I woke today to the sad news that Herb Kent had passed away. Herb was a long-time DJ here in Chicago, and had been a radio personality for nearly 70 years. He had an amazing career that included working at Chicago’s first Black radio station. When I started listening to him, it was on AM.
70 years of radio…there wasn’t much he hadn’t seen of the business. He was also credited with launching some highly successful careers, including those of Smokey Robinson and The Temptations. His musical knowledge was amazing, and he consistently played songs I’d long forgotten, as well as some I’d never heard. He coined the term “dusties”, which is why, here in Chicago, we don’t listen to oldies…we listen to dusties. He spun up until the end, and worked weekends. Last weekend, my mom, daughter and I were out, and when I heard the DJ, I said, “Who’s that? That’s not Herb.”
Little did I know, but I wouldn’t be hearing Herb again.
Herb was also known as “The Cool Gent”, and the only time I got to meet him proved that to be the perfect nickname. I met him about twenty years ago, at a station-hosted steppers’ set that happened to be across the street from my post office job. I’ve never been much of a stepper, but my friend and I went on a whim.
I’d been hearing him on the radio ever since I could remember, but had never seen him. My impression of him was that he was, indeed, a “cool gent”. He shook hands, smiling and looking his fans in the eyes as he did so. He was an older man, with a cap and a ponytail, and, in my youth, he seemed older than he was, but had a youthful twinkle in his eye that belied his years.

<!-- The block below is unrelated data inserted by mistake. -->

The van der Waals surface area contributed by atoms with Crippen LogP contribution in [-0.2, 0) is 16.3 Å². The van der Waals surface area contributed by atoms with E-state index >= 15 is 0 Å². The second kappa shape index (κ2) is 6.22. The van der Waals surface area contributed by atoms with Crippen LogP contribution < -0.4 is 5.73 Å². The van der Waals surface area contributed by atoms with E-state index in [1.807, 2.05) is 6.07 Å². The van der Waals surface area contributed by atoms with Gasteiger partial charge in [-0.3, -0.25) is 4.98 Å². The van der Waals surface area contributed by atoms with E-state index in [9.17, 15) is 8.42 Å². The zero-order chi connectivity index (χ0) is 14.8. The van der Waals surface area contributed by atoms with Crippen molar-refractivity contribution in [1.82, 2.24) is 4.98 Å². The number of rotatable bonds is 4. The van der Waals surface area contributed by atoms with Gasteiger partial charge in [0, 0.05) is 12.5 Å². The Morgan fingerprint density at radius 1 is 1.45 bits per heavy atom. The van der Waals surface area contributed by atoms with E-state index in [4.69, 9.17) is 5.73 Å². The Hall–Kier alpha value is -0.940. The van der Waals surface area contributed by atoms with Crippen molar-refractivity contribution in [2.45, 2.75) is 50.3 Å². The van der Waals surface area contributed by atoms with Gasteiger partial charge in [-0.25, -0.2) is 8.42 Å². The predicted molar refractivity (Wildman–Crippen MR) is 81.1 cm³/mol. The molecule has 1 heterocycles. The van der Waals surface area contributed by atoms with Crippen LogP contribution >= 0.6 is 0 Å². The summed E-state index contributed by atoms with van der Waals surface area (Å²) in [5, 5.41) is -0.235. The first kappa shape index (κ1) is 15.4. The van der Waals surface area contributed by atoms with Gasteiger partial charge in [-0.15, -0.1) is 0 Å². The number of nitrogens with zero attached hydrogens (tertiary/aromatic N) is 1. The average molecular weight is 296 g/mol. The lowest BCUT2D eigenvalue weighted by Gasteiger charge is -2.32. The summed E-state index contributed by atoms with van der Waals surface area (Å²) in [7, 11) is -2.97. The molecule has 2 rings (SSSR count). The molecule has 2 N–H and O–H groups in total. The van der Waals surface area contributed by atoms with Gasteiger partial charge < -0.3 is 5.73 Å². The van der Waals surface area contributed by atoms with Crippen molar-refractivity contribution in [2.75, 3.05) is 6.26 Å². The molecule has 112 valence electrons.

From the earliest part of my childhood, I remember listening to Herb’s silky-smooth tones. He had an incredibly vast knowledge and collection of music. I can’t shake the feeling that so much of that music is gone with his passing, and that there are a great many songs that I’ll never again hear played on the radio.
Herb was in the background for my family’s card parties, when I was a little girl trying to sneak in to catch tidbits of adult conversation. He provided the music for countless backyard barbecues. Up until last week, he played the soundtrack for hundreds of car sing-alongs for my mom and me.
Herb’s passing feels like the death of an era. Over the past couple years, Chicago radio has lost Ty Wansley and Doug Banks, both voices I remember from my childhood, and losing The Cool Gent comes as a crushing blow. Chicago radio won’t be the same without him. With the passing of Herb Kent, we lost an icon, living history, and a musical treasure.
Rest in paradise, Herbie Baby. Thank you for all the good times.
As always, thank you for reading.